> - Plans: Mr. Philip C. Bolger, P.O. Box 1209, Gloucester, MA, 01930, Fax: (978) 282-1349
        > - Unsubscribe: bolger-unsubscribe@yahoogroups.com
        > - Open discussion: bolger_coffee_lounge-subscribe@yahoogroups.com Yahoo! Groups Links
        >
        >
        >
        >
      • efemiket
        Hi Laszlo & all, I clocked a little over 6 mph on the gps on one of my first sails with the SHS, in about 12 knots of wind, reaching. I had a 220 lb friend in
        Message 3 of 22 , Jan 17, 2012
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          Hi Laszlo & all,

          I clocked a little over 6 mph on the gps on one of my first sails with the SHS, in about 12 knots of wind, reaching. I had a 220 lb friend in the hold at the time, so it should do better with a lighter load :^) I haven't bothered with the gps recently though.

          I have never hiked out. I also haven't been out in strong wind but I would reef or drop the jib before resorting to hiking out. SHS was designed with the idea that you sit on the bottom of the boat thereby providing human ballast as low in the hull as possible. Seems to work pretty well, particularly for really lazy sailors like me.

          You get used to the heeling and it does stiffen up a lot once it is heeled over a certain amount. It would take a lot I think to knock it down.

          You are right I should get busy and update the blog with some sailing pictures and stuff. I did mention the lazy gene earlier though...

          Cheers,
          Mike

          --- In bolger@yahoogroups.com, "lboatman@..." <lboatman@...> wrote:
          >
          > Mike,
          >
          > Thanks for the heads-up on the sailing characteristics. That will be
          > very reassuring to have in the back of my mind when it starts to heel on
          > the maiden voyage. It's interesting that in all the photos I've found on
          > the web and in print that Susan's boat is always vertical and Tony's is
          > always heeled. He's also mostly hiked out. I'm really looking forward to
          > trying it out on the water now. BTW, what kind of speeds have you you
          > gotten?
          >
          > Xynole - you're a better man than I am, Gunga Din. Now that you've had
          > it a while, was the Xynole worth it? My thought was since it can't be
          > launched off a beach that the bottom would be pretty safe. I expect that
          > the keel and rudder would take all the impacts long before the bottom.
          > I'm actually more worried about the bow, stern and sides smashing into
          > pilings and other boats.
          >
          > One day when you have the time and inclination, it'd be fun if you added
          > a post-launch section to your blog. Maybe some pictures under sail,
          > observations about the sailing characteristics and lessons learned.
          > You'd definitely have an audience.
          >
          > Have fun,
          >
          > Laszlo
          >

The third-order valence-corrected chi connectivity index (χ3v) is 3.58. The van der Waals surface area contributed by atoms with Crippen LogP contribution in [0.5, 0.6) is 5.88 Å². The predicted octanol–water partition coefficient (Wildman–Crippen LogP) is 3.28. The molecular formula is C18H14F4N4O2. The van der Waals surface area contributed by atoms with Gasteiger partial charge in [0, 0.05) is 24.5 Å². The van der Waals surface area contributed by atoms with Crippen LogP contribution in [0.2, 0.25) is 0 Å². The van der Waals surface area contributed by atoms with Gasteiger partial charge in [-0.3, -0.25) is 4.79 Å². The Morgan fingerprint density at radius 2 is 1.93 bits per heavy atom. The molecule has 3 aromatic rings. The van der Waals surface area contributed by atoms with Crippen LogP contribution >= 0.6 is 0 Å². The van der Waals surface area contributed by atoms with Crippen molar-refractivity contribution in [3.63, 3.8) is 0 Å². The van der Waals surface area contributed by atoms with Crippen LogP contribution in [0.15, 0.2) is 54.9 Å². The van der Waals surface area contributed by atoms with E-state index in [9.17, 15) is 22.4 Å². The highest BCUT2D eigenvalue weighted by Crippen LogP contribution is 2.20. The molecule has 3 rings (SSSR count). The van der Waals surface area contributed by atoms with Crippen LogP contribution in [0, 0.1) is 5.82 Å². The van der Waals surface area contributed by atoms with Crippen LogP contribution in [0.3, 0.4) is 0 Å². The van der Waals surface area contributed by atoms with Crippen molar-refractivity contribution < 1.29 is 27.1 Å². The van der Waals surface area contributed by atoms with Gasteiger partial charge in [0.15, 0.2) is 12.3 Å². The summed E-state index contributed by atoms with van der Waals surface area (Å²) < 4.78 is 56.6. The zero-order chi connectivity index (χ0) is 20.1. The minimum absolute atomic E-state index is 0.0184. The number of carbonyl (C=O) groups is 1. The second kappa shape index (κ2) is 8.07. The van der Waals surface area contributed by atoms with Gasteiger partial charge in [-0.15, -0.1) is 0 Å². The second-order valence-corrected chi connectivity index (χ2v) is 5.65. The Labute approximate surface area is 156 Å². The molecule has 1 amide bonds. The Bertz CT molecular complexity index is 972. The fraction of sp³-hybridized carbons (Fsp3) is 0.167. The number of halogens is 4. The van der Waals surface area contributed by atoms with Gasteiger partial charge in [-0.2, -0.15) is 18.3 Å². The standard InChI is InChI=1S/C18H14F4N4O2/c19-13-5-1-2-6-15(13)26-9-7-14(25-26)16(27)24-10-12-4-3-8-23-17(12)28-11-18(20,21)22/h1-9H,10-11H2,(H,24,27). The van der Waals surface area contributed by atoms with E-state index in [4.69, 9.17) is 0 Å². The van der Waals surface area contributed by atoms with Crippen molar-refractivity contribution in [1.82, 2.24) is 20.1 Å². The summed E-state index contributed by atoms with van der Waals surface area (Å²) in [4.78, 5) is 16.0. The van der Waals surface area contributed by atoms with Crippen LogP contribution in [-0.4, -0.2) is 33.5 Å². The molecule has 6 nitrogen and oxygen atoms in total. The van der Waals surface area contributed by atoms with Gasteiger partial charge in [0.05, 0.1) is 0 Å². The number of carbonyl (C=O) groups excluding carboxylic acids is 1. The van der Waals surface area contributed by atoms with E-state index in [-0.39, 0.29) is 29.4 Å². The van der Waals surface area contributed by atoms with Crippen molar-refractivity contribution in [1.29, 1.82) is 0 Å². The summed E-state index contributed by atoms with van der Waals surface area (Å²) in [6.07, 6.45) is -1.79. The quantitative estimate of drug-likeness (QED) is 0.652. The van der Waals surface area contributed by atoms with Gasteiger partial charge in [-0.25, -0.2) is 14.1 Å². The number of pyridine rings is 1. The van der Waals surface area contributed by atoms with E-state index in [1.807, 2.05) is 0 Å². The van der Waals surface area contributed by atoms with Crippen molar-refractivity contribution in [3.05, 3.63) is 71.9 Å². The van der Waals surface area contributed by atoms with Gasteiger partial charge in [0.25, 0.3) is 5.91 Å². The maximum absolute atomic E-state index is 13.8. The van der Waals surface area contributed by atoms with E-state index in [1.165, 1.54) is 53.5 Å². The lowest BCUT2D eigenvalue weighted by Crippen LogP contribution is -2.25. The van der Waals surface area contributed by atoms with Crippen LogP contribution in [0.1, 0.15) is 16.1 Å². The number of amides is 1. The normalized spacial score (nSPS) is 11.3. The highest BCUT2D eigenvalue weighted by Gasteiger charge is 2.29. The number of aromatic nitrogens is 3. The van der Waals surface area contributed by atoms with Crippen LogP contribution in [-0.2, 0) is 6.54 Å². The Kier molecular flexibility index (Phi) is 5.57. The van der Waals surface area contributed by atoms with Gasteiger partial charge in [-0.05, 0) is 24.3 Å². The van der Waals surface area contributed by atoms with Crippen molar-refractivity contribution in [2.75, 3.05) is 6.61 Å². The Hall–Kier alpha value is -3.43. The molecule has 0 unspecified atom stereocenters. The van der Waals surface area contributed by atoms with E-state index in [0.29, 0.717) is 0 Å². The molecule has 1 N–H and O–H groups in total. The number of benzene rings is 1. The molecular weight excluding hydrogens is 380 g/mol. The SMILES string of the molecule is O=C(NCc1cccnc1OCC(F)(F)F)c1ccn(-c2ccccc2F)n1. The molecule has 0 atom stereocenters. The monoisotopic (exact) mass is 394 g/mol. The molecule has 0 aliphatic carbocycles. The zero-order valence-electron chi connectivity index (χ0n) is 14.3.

> --- In bolger@yahoogroups.com, "efemiket" <mthompson0900@> wrote:
          > >
          > > A couple of notes from my experience of building SHS which might be of
          > general interest (already emailed you offline):
          > >
          > > I share your horror of metal fasteners in wooden boats. The only metal
          > fasteners used on my SHS are the bronze screws in the daggerboard which
          > give the lead something to cling to, and some bronze screws reinforcing
          > the cockpit and hold coamings. Everything else is just thickened epoxy
          > glue, reinforced on the exterior of the hull with Xynole cloth
          > (Kevlar-like, very tough and a lot more work to get filled nicely with
          > resin - probably takes twice as much resin to get a smooth filled
          > surface). The interior lumber and bulkheads were all just glued to the
          > planks and bottom. I used 1 inch drywall screws to hold things in place
          > until the glue cured, then removed them afterward. Everything is holding
          > up well so far.
          > >
          > > Like Susan Davis I upped the 100 lbs of lead to about 150, so that the
          > daggerboard probably weighs about 180 lbs all in. This makes it a real
          > pig to manhandle when launching and hauling out. Unless you're built
          > like Tarzan it's a two-person operation to raise or lower this thing.
          > Bolger says it sails 'on its ear' as designed. It is certainly more
          > stable with the extra weight, but it is still sails on its ear in any
          > kind of breeze - it stiffens up a lot after heeling well over, but you
          > have to get used to it. I get concerned looks from my passengers in the
          > hold sometimes, hehe. Having a smaller boat with a lighter daggerboard
          > will make everything that much easier getting in and out of the water.
          > >
          > > Mike
          >
        • lboatman@ymail.com
          Message 4 of 22 , Jan 26, 2014
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            <img src=3D"http://www.morocz.com/BoatBuilding/images/schooner/110_st_mike_03a.jpg" align=3D"left" border=3D="0" hspace=3D"1">

          • Mark Albanese
            Nice looking. Why did you scale it 94%?
            Message 5 of 22 , Jan 26, 2014
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              Nice looking.
              Why did you scale it 94%?

              On Jan 26, 2014 4:56 PM, <lboatman@...> wrote:
               

              <img src=3D"http://www.morocz.com/BoatBuilding/images/schooner/110_st_mike_03a.jpg" align=3D"left" border=3D="0" hspace=3D"1">

            • L Boatman
              Thanks. Because 100% wouldn t fit into my garage. Details at http://www.morocz.com/BoatBuilding/SchoonerBuild.htm, with sailing pictures starting on page 17.
              Message 6 of 22 , Jan 27, 2014
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                Thanks. Because 100% wouldn't fit into my garage. Details at http://www.morocz.com/BoatBuilding/SchoonerBuild.htm, with sailing pictures starting on page 17.

                Laszlo



                On Sunday, January 26, 2014 9:38 PM, Mark Albanese <marka97203@...> wrote:
                 
                Nice looking.
                Why did you scale it 94%?
                On Jan 26, 2014 4:56 PM, <lboatman@...> wrote:
                 
                <img src=3D"http://www.morocz.com/BoatBuilding/images/schooner/110_st_mike_03a.jpg" align=3D"left" border=3D="0" hspace=3D"1">